A sensor in a system that signals the position of a moveable object with a Gray code includes an array of sensor elements positioned over a surface of the object at which the marks can be read. As the object moves, the sensor discerns the marks at each position and converts the discerned marks to digital electronic form. The form of the marks and the type of sensor used to sense them are selected to be appropriate to the construction of the moveable object. The marks may be magnetic domains, pits, bumps, conductive contacts, colored spaces, and so on. The sensors may be magnetic read heads, optical read heads, magneto-optical read heads, conductive contacts, and so on.

When a sensor is aligned precisely with a coded position, it will faithfully sense the code word at that position. However, at high speeds and high resolutions, it is increasingly possible for a sensor to be called on to operate when it straddles adjacent code words. In such a case, the uncertainty of the result is limited to the co-ordinate position in which the adjacent code words differ. However, the Gray code property that adjacent code words will differ in only one bit position is sufficient to guarantee accurate decoding, particularly as supplemental means may be employed to resolve the uncertainty. Nevertheless, as the speeds of Gray-coded objects increase, along with the resolutions required for high precision position detection, problems of sensing accurately become more acute. If a sensor is skewed with respect to the code words, there is the possibility that it may straddle three or more code words. The Gray code property that adjacent code words will differ in only one bit position is insufficient to guarantee reliable decoding of a sensor signal containing contributions from more than two adjacent positions. A significant enhancement of Gray code accuracy would be realized with the addition of a property that enabled a Gray code to tolerate the skew of a sensor over three or more adjacent code words.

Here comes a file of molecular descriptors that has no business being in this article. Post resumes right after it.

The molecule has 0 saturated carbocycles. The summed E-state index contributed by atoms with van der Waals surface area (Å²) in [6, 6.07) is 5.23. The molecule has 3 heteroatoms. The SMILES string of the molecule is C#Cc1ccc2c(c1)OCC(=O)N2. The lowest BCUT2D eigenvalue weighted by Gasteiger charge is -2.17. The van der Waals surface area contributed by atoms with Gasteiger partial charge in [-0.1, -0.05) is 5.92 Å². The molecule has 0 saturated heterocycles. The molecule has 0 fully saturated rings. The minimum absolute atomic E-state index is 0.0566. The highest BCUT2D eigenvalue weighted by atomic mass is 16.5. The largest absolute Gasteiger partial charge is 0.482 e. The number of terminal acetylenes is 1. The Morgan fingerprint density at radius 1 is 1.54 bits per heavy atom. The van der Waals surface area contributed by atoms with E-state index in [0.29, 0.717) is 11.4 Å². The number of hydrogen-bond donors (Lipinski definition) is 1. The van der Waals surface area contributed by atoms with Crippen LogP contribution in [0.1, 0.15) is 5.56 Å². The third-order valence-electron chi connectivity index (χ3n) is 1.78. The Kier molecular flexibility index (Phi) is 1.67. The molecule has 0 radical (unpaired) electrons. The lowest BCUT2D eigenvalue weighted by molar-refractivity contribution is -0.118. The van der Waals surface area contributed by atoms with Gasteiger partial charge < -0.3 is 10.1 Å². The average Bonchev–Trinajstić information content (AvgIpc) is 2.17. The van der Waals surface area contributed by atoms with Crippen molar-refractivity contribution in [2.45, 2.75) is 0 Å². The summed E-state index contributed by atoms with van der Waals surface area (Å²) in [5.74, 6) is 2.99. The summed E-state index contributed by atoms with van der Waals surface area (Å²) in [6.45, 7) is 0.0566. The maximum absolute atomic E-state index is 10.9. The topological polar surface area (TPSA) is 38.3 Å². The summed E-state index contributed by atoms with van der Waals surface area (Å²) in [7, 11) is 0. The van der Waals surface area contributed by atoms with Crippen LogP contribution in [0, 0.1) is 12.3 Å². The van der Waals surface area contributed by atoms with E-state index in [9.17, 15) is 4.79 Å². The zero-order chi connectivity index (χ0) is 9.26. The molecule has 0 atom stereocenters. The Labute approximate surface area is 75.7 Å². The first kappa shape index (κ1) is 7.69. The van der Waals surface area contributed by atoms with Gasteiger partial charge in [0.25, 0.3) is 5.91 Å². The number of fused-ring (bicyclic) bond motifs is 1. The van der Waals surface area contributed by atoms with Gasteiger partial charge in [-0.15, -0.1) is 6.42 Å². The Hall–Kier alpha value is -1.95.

SUMMARY OF THE INVENTION

A skew-tolerant Gray code preserves the property that a only a single co-ordinate position changes value between any two adjacent code words and also adds the property that only two neighboring co-ordinate positions change value between the first and third code words of any group of three successive code words in the code sequence. This additional property ensures that, in the event a Gray code sequence is sensed in a skewed fashion, the code word can still be decoded reliably.

BRIEF DESCRIPTION OF THE DRAWINGS

FIG. 1A illustrates a combination for sensing and decoding a code word on a Gray-encoded moveable object in which the sensor is skewed with respect to a code pattern on the object; FIG. 1B illustrates a sensor skewed with respect to a Gray-coded pattern.

FIG. 1C is a block diagram of a disk drive.

FIG. 2A illustrates a portion of a track on a disk; FIG. 2B is an expanded view of a servo sector.

FIG. 3 is a block diagram of servo electronics.

FIG. 4 is a schematic of a Gray-coded quad-burst servo pattern.

FIG. 5A is a table containing a code sequence embodying a two-bit skew-tolerant Gray code; FIG. 5B is a table containing a code sequence embodying a four-bit skew-tolerant Gray code.

FIG. 6A is a table illustrating an extension of the two-bit skew-tolerant Gray code of FIG. 5 to a four-bit skew-tolerant Gray code; FIG. 6B is a table containing a code sequence embodying the four-bit skew-tolerant Gray code resulting from the process illustrated in FIG. 6A.

FIG. 7 is a table illustrating the size of skew-tolerant Gray codes generated according to the process illustrated in FIG. 6A.

FIG. 8 is an illustration of a read back signal produced by a read head straddling two code words.

FIG. 9A is an illustration of a read back signal produced by a skewed read head sensing a skew-intolerant Gray code; FIG. 9B is an illustration of a read back signal produced by a skewed read head sensing a skew-tolerant Gray code.

FIG. 10A is a flow chart illustrating recursive generation of a code sequence C(n) for an n-bit skew tolerant Gray code; FIG. 10B is a flow chart illustrating computation of the length of the skew-tolerant Gray code sequence C(n); FIG. 10C is a flow chart illustrating encoding a single code word Cm(n) in the skew-tolerant Gray code sequence C(n): and FIG. 10D is a flow chart illustrating decoding c, a single n-bit code word in a skew-tolerant Gray code sequence.

FIG. 11 is a block diagram of a decoder used to decode code words of a nine-bit skew-tolerant Gray code.